With real estate booming in the city, it is not only property developers who are contributing to the rapid destruction of our built and natural heritage. Religious institutions, along with schools and colleges under their control, have joined the fray. Unfortunately, several of these are in possession of heritage precincts and these are being done away with rapidly. And with a Heritage Conservation Committee that is still coming to grips with its tasks, there is very little protection that is being extended.
All over the city, churches, temples and shrines of other faiths are in a race to either modernise their existing structures or to build new ones of empty tracts of land in their possession. The latest instance is the complete demolition of the Christian Literature Society building that stood next to the Memorial Hall at the intersection of Evening Bazaar Road and Memorial Hall Street. A quaint structure which was a classic example of the art of building in the 1850s, it has been razed to the ground to make way for an eight-storeyed building. That such a high-rise would completely alter the skyline of fine buildings beginning with the Medical College and ending with Victoria Public Hall is not of course a thought that would have occurred to anyone involved in this act. Memorial Hall has also not been spared. Long used as an exhibition and sales venue, it has now been leased to a bank for its Park Town branch. While the positive aspect of it is that the exterior of the building has received a fresh coat of paint, the flip side is that there is no accounting for what changes have been made to the interior to accommodate a commercial institution. In the past issues, Madras Musings has reported on wholly unplanned changes and modifications being made to St Ebbas School buildings. Historic Conway House in St George’s School is still facing an uncertain future as there is a feeling that the building ought to be demolished and a new and modern structure ought to come up in its place. These are but a few examples. A year ago, a century old church in the Egmore area was brought down with the promise of building a brand-new one. This contrasts strangely with the practice in European countries where old churches are maintained as they are and when parishes dwindle down, these buildings are put to imaginative alternative uses. A classic example is Robert Chisholm’s last creation, The Church of Christ, Scientist at Chelsea, London, which was bought by the Cadogan Estate and converted into a concert hall, keeping almost the entire exterior and interior intact.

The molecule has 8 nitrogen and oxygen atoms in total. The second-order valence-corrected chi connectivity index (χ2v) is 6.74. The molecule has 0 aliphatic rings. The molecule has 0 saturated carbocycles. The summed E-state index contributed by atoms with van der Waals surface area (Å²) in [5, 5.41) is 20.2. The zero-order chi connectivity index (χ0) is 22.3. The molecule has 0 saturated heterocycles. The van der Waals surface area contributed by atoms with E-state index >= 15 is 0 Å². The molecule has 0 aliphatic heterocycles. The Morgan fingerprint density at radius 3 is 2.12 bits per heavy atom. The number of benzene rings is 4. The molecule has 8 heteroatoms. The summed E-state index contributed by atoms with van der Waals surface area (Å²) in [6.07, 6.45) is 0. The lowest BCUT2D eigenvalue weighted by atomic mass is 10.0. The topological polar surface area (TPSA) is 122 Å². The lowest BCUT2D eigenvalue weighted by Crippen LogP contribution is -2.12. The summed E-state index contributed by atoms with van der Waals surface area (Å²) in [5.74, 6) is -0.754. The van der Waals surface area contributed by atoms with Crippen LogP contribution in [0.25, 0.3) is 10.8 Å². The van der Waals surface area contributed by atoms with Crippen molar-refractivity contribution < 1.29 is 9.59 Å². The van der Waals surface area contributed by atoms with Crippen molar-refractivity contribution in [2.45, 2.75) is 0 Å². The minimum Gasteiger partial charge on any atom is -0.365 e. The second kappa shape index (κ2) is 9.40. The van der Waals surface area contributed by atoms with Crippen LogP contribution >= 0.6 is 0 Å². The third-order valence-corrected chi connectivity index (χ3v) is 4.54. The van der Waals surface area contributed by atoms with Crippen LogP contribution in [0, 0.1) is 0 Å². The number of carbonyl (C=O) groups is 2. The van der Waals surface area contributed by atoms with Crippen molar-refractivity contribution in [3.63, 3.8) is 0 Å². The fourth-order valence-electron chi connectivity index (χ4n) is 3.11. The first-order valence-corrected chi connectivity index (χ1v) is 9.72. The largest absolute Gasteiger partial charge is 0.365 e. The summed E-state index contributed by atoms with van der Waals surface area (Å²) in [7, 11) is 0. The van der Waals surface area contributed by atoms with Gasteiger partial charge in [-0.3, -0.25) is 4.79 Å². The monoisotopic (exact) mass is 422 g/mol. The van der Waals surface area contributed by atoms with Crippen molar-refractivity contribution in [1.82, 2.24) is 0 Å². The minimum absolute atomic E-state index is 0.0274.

In the predominantly Hindu areas of Mylapore, Triplicane and Tiruvottriyur, the modernisation of choultries, schools, residences and shops belonging to Mutts and temples continues without check. Several of these new developments are completely tasteless and entirely out of keeping with the surroundings. Madras Musings had recently carried an article on the destruction of an age-old pavilion at the Virupakshiswarar Temple in Mylapore to make way for a new gopuram. A similar exercise is now on at the Kalyana Varadaraja Swami temple in Colletpet, where the old gopuram has been demolished simply to build a new one in its place. And in the last few months, there is talk of a marriage hall being planned on a vast verdant property full of trees near Greenways Road, that belongs to the Kapaliswarar Temple.
All religious institutions have the same story to tell when they are approached with this issue- fear of encroachment, the necessity to enhance the income received from such properties and the inability to maintain old structures. There is also a complete lack of awareness that anything worthwhile can be done with heritage properties. The last point can perhaps best be addressed by an organisation such as INTACH, involved as it is in promoting the awareness of heritage. But for all the earlier reasons cited, the only answer is a Heritage Act.
Such an Act should not only prevent quick decisions to demolish but also ensure that there are avenues available to people who are either wanting compensation for preserving a heritage property or need funding for restoring and maintaining it. There is also the question of transfer of development rights, which is at best inchoate right now. All this indicates that the HCC needs to get its act together and move quickly, failing which we will have only a few Government buildings left to tell the tale of heritage in this city.